I Love Waste Pro. But.
Pierre Tristam | August 12, 2011
FlaglerLive Editor Pierre Tristam’s weekly commentaries are broadcast on WNZF on Fridays just after 9 a.m. Here’s this week’s.
Twice a week for the past two years, my 7-year-old son has set his morning clock to the sound of Waste Pro’s garbage truck clanging through the neighborhood. The moment he hears it he rushes to the window and gets set for what’s become a sacred ritual.
- Trash Flips: Waste Pro Lobbies Another County To Go to Bids While Urging Palm Coast Not To
- Why Palm Coast Doesn’t Want To Lower Your $239 Garbage Rate and Bid Out the Contract
- Garbage Cunning: Palm Coast May Skip Bidding Out $7.7 Million-a-Year Contract
Greg and Willy, the two haulers who’ve been on the route all this time, have played right along. The moment they appear below the window they honk, wave and do their work as they always have, cleanly and efficiently and to my son of course, magically, because a garbage truck is nothing if not a giant hat that makes a lot more than rabbits disappear. If Willy Wonka had been a trash hauler, Greg and Willy would have been his trusty Umpa Lumpas.
Five days before last Christmas, which also happened to be my son’s birthday, Greg and Willy also showed that they could make certain things magically appear. They’d left three gifts beautifully wrapped, with a card to my son, at the end of the driveway. It’s not an exaggeration to say that in my son’s eyes and ours, these men are heroes who make trash hauling glitter.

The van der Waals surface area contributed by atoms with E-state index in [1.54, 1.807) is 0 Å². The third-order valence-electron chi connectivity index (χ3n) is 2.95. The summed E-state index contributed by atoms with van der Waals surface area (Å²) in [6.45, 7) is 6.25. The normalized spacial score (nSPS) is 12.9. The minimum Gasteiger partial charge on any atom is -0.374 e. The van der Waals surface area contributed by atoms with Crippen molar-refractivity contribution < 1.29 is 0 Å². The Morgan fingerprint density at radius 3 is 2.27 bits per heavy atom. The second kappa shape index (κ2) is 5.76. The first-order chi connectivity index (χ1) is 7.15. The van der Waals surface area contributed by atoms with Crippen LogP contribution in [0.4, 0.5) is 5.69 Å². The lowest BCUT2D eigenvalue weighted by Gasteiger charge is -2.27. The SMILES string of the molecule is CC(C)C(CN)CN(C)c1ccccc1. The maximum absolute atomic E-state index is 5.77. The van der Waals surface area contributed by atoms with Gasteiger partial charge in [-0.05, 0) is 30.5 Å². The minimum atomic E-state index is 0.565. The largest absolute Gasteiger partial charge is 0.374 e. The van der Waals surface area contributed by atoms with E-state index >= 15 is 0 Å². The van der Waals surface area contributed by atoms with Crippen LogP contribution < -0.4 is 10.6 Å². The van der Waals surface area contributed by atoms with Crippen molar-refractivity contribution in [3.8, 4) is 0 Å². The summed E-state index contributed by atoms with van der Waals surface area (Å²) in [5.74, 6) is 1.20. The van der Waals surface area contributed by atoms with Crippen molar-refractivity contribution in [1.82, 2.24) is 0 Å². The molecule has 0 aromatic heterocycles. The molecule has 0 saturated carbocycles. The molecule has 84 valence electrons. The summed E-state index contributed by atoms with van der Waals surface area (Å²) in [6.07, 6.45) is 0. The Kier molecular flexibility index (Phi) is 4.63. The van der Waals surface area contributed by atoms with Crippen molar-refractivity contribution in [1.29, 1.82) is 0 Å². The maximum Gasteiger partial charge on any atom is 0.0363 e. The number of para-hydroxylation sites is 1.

All this to say that I love Waste Pro. But Waste Pro’s contract is up this year, and Palm Coast is playing lazy games. Rather than bid it out, the city administration is pushing hard to renegotiate a five-year extension of the contract rather than bid it out. We’re not talking about a minor contract here. It’s close to an annual, $8 million deal. For households, the cost is more than two thirds the average property tax bill. Not bidding it after five years would be just plain irresponsible, especially considering the skimpy information the administration has allowed to filter down to the city council members, though the council’s own pathological lack of curiosity is to blame for that.
It’s no disrespect to Waste Pro to bid out and have options. Not in these economic circumstances. The city is not obligated to go with a low bid, or to abandon Waste Pro. But it is obligated to seek the very best deal for its residents—not to stick with what’s comfortable, what the city administration likes because it can;t be bothered with a transition (though it had no problem switching health insurance carrier when it meant more favorable rates for its own employees), what may or may not fit in the mayor’s garage, what even some of us and our children have become used to.
The Palm Coast City Council will decide at its Community Center meeting Tuesday evening whether to merely stick with Waste Pro or go out to bid. Let’s hope their decision doesn’t stink up the joint.